Ebola: Second case of virus found, days after outbreak was declared over

The new cases mark a major setback for Sierra Leone, which was declared to be free of the disease just hours before new cases began to be reported

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The Independent Online

A second case of Ebola has emerged, just days after the outbreak was declared over.

The UN's World Health Organisation declared the outbreak to be over just last week. Almost immediately after, another case of the virus was found — and now a close relative of that first victim has tested positive for the virus in Sierra Leone.

The outbreak was response for the death of more than 11,000 people, health ministry spokesman Sidi Yaya Tunis said.

Contacts of the first victim were being monitored for exposure to the virus. And one of those was discovered to have contracted the virus, probably during direct contact with that first victim.

The new patient was one of the people who prepared the initial victim's body for burial,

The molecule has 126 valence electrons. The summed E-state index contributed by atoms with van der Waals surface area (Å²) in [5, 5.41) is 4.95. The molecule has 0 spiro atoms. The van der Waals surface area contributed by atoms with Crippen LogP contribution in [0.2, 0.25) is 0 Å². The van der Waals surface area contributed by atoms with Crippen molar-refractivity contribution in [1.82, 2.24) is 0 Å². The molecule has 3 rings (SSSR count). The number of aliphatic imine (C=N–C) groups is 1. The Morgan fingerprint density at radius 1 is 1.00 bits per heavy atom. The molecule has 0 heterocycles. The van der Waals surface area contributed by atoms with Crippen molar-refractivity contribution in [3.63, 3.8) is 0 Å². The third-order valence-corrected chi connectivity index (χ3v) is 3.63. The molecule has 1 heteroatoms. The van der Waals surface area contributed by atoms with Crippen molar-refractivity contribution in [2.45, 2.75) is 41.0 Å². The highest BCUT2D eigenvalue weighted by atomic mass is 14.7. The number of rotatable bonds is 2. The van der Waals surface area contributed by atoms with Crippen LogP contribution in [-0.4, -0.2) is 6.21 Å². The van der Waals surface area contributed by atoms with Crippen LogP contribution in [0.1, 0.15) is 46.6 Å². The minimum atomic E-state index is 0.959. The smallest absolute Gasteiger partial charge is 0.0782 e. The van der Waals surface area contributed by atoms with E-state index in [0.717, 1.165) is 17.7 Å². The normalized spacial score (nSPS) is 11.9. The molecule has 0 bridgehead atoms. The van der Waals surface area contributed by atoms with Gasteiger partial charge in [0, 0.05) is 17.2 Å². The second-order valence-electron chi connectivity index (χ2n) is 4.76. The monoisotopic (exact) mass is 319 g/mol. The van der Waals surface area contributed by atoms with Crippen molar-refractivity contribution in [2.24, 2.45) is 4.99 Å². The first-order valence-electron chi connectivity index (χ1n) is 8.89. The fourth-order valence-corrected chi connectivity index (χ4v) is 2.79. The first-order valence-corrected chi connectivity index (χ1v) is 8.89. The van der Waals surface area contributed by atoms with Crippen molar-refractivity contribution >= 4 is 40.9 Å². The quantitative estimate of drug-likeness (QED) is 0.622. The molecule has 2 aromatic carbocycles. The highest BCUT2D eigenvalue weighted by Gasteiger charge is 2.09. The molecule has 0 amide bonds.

The 22-year-old died in mid-January, and relatives were allowed to hold a traditional funeral as authorities at the time did not suspect she had died from Ebola.

Ebola is spread through direct contact with the bodily fluids of victims, and corpses are especially contagious. Traditional funerals in the region where mourners touch the body were a major source of virus transmission during the epidemic in Sierra Leone, Liberia and Guinea.

The new cases in Sierra Leone have marked a major setback for the region, as virus transmission had appeared to stop.

Even in announcing the apparent end of the outbreak, though, World Health Organisation officials had warned that additional "flare-ups" of new cases were still possible.

However, Sierra Leone's new cases are particularly concerning to experts because no one identified the first victim as an Ebola patient, and burial precautions were not taken to prevent further infections.

There also had not been any known cases in Sierra Leone for two months, and it is still not known exactly how the 22-year-old contracted the virus.

Additional reporting by Press Association